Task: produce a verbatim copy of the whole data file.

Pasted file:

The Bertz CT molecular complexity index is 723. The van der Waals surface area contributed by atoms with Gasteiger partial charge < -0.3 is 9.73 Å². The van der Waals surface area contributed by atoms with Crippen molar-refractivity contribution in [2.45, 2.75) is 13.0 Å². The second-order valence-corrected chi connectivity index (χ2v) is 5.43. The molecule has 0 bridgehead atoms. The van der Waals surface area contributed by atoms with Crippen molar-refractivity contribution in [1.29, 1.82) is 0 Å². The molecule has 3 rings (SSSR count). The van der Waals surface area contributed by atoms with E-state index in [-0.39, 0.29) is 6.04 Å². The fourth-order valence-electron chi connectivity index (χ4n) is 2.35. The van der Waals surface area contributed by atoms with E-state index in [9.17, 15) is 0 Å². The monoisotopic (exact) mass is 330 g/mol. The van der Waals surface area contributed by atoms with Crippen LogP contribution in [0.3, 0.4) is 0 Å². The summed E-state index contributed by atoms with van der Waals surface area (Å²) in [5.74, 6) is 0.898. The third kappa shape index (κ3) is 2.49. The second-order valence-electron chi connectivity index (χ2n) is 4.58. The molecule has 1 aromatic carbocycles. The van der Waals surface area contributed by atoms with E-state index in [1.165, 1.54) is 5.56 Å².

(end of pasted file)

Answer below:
The Bertz CT molecular complexity index is 723. The van der Waals surface area contributed by atoms with Gasteiger partial charge < -0.3 is 9.73 Å². The van der Waals surface area contributed by atoms with Crippen molar-refractivity contribution in [2.45, 2.75) is 13.0 Å². The second-order valence-corrected chi connectivity index (χ2v) is 5.43. The molecule has 0 bridgehead atoms. The van der Waals surface area contributed by atoms with Crippen molar-refractivity contribution in [1.29, 1.82) is 0 Å². The molecule has 3 rings (SSSR count). The van der Waals surface area contributed by atoms with E-state index in [-0.39, 0.29) is 6.04 Å². The fourth-order valence-electron chi connectivity index (χ4n) is 2.35. The van der Waals surface area contributed by atoms with E-state index in [9.17, 15) is 0 Å². The monoisotopic (exact) mass is 330 g/mol. The van der Waals surface area contributed by atoms with Crippen LogP contribution in [0.3, 0.4) is 0 Å². The summed E-state index contributed by atoms with van der Waals surface area (Å²) in [5.74, 6) is 0.898. The third kappa shape index (κ3) is 2.49. The second-order valence-electron chi connectivity index (χ2n) is 4.58. The molecule has 1 aromatic carbocycles. The van der Waals surface area contributed by atoms with E-state index in [1.165, 1.54) is 5.56 Å².